Research Article | Open Access
High-Sensitivity Troponin T and Copeptin in Non-ST Acute Coronary Syndromes: Implications for Prognosis and Role of hsTnT and Copeptin in Non-STEACS
High-sensitivity TnT (hsTnT) has been proposed to improve the diagnosis and stratification in acute coronary syndromes. Copeptin has been proposed for a rapid and accurate rule out of acute myocardial infarction, but some doubts exist about its use out of the first hours from admission. Abnormalities of serum hsTnT and copeptin levels in non-STEACS and negative TnT, could have prognostic implications. Methods. We included 122 non-STEACS patients without raised TnT, 33 disease controls and 43 healthy controls. We measured hsTnT and copeptin levels. Clinical follow-up at 12 months was performed for adverse endpoints. Results. Non-STEACS patients had raised hsTnT compared with both control groups ( and ). Copeptin levels were higher in non-STEACS patients than healthy controls (), without differences with disease controls. Raised levels of hs-TnT presented prognostic implications [HR 3.29 (95%CI: 1.33–7.49), ]. hs-TnT could be used for invasive approach decision, as it shows prognostic relevance in conservative approach-patients whereas remains unrelevant for catheterized-patients. Copeptin levels were not associated with adverse events. Conclusion. hsTnT levels increased in non-STEACS, were predictive of adverse events and could be important for recommending an invasive management. We cannot confirm a predictive role of copeptin out of the first hours from admission.
Acute coronary syndromes (ACSs) present a complex and heterogeneous pathophysiology [1–3] with high morbidity and mortality mainly due to new cardiac ischaemic events . Current stratification of the risk in patients presenting with ACS without ST-segment elevation (non-STEACS) is based on the identification of those patients with higher risk of suffering adverse events (death, recurrent MI or urgent revascularization), estimated in a 15–30% of non-STEACS patients. However, up to 10% of patients who classified as low risk show a cardiovascular event at 3 months followup . Regarding this, the current stratification needs to be improved. It has been proposed to identify new biomarkers or even to use a multimarker approach .
Cardiac troponins are components of the contractile apparatus of cardiomyocytes and are released during myocardial necrosis in patients with ACS . Serum troponin (Tn) elevation is a specific and well-established necrosis biomarker in ACS, being the only biomarker currently used for risk stratification and guided invasive management decision in non-STEACS [8, 9]. In patients showing negative Tn elevation, stratification is more complicated and the elective treatment is usually under the criterium of the cardiologist, although there are established recommendations [10, 11]. Conventional determination methods fail to detect slightly increases of Tn, due in part to the delayed and progressive release of the biomarker after the event. It has been shown that even very small elevation in the troponin concentration is associated with increased risk of adverse outcomes in patients with ACS . A recent publication has shown that cardiac troponin T (TnT) concentrations measured with a highly sensitive assay were significantly associated with the incidence of cardiovascular death and heart failure in stable coronary artery disease after adjustment for other independent prognostic indicators . In the same way, Reichlin et al. found that the diagnostic performance of sensitivity cardiac Tn assays is excellent within the context of the myocardial infarction, and these assays can substantially improve the early diagnosis of acute myocardial infarction, particularly in patients with a recent onset of chest pain . However, the criteria defining a high sensitive TnT (hsTnT) assay are still under debate, whereas a cutoff point of TnT for risk stratification in patients with ACS remains difficult to establish due to the heterogeneity of the used detection techniques among different laboratories .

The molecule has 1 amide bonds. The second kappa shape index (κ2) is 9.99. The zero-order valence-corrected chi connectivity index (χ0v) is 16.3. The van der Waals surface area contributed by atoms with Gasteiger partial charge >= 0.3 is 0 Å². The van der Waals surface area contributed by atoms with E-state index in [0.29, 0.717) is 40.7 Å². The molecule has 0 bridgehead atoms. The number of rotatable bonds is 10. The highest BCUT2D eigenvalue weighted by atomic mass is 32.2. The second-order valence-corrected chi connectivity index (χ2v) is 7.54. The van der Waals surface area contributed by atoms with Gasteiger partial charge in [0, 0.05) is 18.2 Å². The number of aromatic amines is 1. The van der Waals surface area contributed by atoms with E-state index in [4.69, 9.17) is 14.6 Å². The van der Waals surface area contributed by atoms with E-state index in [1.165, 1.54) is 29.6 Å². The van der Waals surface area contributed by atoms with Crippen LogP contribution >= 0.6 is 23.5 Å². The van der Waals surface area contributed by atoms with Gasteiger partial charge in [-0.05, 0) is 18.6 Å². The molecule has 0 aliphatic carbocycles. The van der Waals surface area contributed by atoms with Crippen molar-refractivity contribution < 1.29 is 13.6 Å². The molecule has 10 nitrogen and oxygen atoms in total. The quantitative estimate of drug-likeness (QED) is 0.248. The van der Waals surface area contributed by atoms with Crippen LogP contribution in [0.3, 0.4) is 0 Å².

As the released of the necrosis markers after cell damage might explain the weakness in diagnostic performance of conventional Tn assays early after chest pain onset, markers with different pathophysiologic background independent of cell necrosis might help in the diagnosis of cardiovascular diseases . Arginine vasopressin (AVP), also known as the antidiuretic hormone, is a peptide secreted neurohypophyseal hormone and controls osmotic homeostasis . However, vasopressin is difficult to measure because it is unstable and rapidly cleared . Copeptin, a 39-amino acid glycopeptides that comprises the C-terminal part of the AVP precursor, was found to be a stable and sensitive surrogate marker of AVP release. Copeptin is secreted in equimolar amounts, and it can be quickly and reliably measured in unprocessed plasma or serum. The predictive value of this marker has been shown in coronary artery disease , and it has been proposed to be of great value in the rapid rule out of acute myocardial infarction used in combination with TnT increased levels .
We hypothesized that the use of a marker of cardiac necrosis determined by high sensitivity methods, such as hsTnT, or a pathophysiologically different biomarker reflecting acute endogenous stress, such as copeptin, together with the association to the classical clinical and electrocardiographic parameters, might help to the better stratification and managements as well as in the prognosis of patients with non-STEACS.
2.1. Patients Admission and Selection